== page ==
In Memoriam -- Sept. to Dec. 2005

"You look and you're struck with this thought that, you know, it's a dangerous world and a few people have it in their hands to make it work or destroy it."

Nov. 20, 2005

Ralph Edwards, 92 -- Creator and host of television's "This Is Your Life," who also produced "Truth or Consequences" and "Name That Tune."

P. Robert Tisch, 79 -- Chairman of the Loews Corporation and co-owner of the New York Giants football team.

Vine Deloria Jr., 72 -- Native-American author whose bestseller, "Custer Died for Your Sins," made him a spokesman for Indian issues.

"What I've tried to do is kind of get the flavor of being an Indian in the Indian community out to a larger audience."

Nov. 13, 2005

John Fowles, 79 -- Author whose novels "The Magus" and "The French Lieutenant's Woman" won critical praise and commercial success.

"A novel is always between two people -- it's the reader, the writer. And I like really reminding readers of that -- that I expect them to do some work too."

Peter Drucker, 95 -- Business innovator who was considered the father of modern management.

Moustapha Akkad, 75 -- The producer of the "Halloween" horror movies was killed in the Jordan hotel bombings alongside his daughter.

Nov. 6, 2005

Skitch Henderson, 87 -- Musician who led the band on "The Tonight Show" for more than a decade and later founded the New York Pops.

"I'm really a square. And it was such an incredible education for me when I became part of the NBC music department."

R.C. Gorman, 74 -- Navajo artist who was dubbed "the Picasso of American Indian artists."

Oct. 30, 2005

Rosa Parks, 92 -- Civil rights pioneer who refused to give up her seat on a Montgomery, Ala., bus to a white man. She was considered the catalyst of the civil rights movement.

"People always say what I did. But it wasn't what I did. It was what the driver did when he had me arrested. The only thing I was doing was trying to get home from work. If we were living in a democracy as we should have, we wouldn't, should not have had, been struggling for our equality that was already promised us."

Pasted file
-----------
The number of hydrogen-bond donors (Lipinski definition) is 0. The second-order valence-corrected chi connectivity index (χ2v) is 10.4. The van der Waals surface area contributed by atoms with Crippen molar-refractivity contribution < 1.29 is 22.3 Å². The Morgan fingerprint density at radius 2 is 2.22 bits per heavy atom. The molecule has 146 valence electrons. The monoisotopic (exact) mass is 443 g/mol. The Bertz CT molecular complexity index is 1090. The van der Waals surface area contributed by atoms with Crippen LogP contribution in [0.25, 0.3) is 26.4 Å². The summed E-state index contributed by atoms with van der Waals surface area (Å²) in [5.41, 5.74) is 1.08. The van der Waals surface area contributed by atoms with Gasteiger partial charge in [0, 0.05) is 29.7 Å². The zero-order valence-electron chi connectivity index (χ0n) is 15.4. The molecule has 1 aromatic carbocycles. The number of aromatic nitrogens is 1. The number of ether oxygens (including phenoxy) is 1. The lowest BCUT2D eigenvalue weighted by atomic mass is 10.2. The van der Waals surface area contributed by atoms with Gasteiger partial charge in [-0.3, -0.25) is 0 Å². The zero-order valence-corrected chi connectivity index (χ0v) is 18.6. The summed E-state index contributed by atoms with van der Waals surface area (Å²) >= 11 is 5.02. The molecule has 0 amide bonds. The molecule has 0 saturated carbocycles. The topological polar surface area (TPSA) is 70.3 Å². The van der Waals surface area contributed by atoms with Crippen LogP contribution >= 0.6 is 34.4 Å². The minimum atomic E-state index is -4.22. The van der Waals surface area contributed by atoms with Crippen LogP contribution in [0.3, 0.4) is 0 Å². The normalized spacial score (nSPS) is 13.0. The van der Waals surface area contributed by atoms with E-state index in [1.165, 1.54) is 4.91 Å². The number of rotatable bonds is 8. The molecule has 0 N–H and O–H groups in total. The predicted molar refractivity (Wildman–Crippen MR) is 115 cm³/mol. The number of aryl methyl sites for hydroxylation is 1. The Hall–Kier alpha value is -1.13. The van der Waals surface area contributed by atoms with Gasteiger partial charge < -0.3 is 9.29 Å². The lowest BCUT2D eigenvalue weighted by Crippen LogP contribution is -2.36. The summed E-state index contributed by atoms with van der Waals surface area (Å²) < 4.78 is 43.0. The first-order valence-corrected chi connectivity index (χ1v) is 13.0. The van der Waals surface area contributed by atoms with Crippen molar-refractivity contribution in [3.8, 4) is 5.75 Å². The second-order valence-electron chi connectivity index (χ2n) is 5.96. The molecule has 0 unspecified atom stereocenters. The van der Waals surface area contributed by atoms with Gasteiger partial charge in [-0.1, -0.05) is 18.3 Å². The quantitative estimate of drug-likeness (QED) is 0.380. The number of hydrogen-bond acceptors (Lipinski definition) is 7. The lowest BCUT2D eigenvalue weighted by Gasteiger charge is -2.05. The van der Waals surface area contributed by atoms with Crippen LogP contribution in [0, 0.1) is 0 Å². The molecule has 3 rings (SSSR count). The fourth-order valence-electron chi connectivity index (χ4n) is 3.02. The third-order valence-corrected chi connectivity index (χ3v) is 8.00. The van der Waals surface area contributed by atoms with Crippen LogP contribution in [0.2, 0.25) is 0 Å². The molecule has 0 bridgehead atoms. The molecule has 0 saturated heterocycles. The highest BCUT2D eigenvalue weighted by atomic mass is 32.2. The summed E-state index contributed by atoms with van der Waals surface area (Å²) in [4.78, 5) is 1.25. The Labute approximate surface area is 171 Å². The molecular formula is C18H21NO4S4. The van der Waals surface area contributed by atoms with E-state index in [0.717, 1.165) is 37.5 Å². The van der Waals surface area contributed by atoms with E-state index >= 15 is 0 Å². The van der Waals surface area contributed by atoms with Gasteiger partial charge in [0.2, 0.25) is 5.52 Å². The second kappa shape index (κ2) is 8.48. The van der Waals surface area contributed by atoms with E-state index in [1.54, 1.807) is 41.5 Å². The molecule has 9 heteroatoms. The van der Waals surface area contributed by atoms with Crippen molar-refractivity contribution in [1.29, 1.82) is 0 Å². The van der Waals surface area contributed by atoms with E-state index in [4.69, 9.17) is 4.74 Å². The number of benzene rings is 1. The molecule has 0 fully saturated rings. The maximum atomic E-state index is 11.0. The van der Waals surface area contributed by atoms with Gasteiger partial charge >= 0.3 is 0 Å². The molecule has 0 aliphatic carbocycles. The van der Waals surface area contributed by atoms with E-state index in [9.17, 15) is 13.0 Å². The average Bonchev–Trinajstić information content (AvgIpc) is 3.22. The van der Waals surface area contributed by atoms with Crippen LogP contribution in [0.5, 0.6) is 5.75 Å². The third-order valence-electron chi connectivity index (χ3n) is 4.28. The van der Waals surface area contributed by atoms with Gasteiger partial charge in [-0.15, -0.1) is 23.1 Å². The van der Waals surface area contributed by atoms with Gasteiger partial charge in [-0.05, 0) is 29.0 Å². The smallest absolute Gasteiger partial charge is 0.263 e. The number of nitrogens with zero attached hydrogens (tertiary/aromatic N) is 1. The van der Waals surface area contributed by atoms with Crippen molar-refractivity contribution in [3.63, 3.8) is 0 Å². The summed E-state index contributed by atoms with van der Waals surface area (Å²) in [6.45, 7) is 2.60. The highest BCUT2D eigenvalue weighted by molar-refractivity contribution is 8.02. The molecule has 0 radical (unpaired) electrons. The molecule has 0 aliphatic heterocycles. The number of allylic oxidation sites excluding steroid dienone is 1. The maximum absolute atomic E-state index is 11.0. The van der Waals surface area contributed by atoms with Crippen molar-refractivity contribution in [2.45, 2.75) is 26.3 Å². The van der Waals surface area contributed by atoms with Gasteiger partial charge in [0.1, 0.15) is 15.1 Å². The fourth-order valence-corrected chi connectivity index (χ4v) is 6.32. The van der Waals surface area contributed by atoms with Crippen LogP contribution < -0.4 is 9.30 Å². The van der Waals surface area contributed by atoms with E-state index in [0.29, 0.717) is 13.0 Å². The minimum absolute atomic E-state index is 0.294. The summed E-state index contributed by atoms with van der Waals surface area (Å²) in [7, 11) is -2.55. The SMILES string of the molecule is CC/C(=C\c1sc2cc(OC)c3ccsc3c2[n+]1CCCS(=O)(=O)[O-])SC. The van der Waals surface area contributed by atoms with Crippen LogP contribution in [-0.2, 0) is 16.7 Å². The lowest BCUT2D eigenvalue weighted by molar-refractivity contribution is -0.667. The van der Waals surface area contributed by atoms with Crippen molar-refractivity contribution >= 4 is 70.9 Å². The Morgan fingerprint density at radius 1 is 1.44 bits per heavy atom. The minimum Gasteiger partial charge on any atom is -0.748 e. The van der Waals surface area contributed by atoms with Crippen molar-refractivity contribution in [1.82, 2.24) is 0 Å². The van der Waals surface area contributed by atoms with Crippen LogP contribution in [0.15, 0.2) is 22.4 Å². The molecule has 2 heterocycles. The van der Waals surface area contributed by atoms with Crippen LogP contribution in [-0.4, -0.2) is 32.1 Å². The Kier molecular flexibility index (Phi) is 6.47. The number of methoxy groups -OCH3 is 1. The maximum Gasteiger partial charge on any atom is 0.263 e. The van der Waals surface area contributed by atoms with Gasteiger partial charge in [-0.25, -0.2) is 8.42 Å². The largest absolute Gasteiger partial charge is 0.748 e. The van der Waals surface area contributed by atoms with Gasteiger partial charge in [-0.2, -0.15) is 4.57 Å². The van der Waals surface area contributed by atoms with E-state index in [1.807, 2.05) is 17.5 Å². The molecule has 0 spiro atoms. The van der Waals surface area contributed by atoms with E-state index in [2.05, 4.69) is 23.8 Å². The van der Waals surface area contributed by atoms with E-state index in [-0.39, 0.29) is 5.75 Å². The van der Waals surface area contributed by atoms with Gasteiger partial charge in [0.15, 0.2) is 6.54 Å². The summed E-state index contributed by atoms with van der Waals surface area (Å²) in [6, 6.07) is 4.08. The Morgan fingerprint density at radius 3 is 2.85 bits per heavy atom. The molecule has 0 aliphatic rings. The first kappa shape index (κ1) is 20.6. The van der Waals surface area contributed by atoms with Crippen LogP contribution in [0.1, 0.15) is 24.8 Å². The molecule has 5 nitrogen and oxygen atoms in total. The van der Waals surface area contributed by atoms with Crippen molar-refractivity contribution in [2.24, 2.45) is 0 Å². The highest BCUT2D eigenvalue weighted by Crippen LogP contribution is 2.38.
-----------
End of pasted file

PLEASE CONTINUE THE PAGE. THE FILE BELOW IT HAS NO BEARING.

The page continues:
Len Dresslar, 80 -- Voice of the Jolly Green Giant.

Wellington Mara, 89 -- New York Giants football team owner who led the team his father founded to two Super Bowl titles.

"I've had a successful stewardship of what was handed down to me and I take pride in that."

Oct. 23, 2005

Baker Knight, 72 -- Songwriter who penned songs for Elvis Presley, Paul McCartney, and Ricky Nelson.

Edmund Bacon, 95 -- Philadelphia city planner whose visionary design transformed post-war Philadelphia. He's also the father of six children, including actor Kevin Bacon.

"You can create a vision so powerful, that it will penetrate the collective unconsciousness of the whole gol-darn city and it will get built."

Shirley Horn, 71 -- Jazz musician revered for her distinctive vocal style

Oct. 16, 2005

Vivian Malone Jones, 63 -- Integrated the University of Alabama and became the first African-American to graduate from the school.

"I felt that I had a right to be here. There was really a revolution going on in the country, and of course you feel that you want to be a part of it."

"We had opened a door. I think the door has opened even a little bit more. But it's still not open fully to black people."

Louis Nye, 92 -- Comic actor who was part of the ensemble cast of "The Steve Allen Show."

C. Delores Tucker, 78 -- Civil rights activist who led a campaign against gangsta rap.

  • 1
  • |
  • 2
  • |
  • 3
Join the Discussion
You are using an outdated version of Internet Explorer. Please click here to upgrade your browser in order to comment.
blog comments powered by Disqus
You Might Also Like...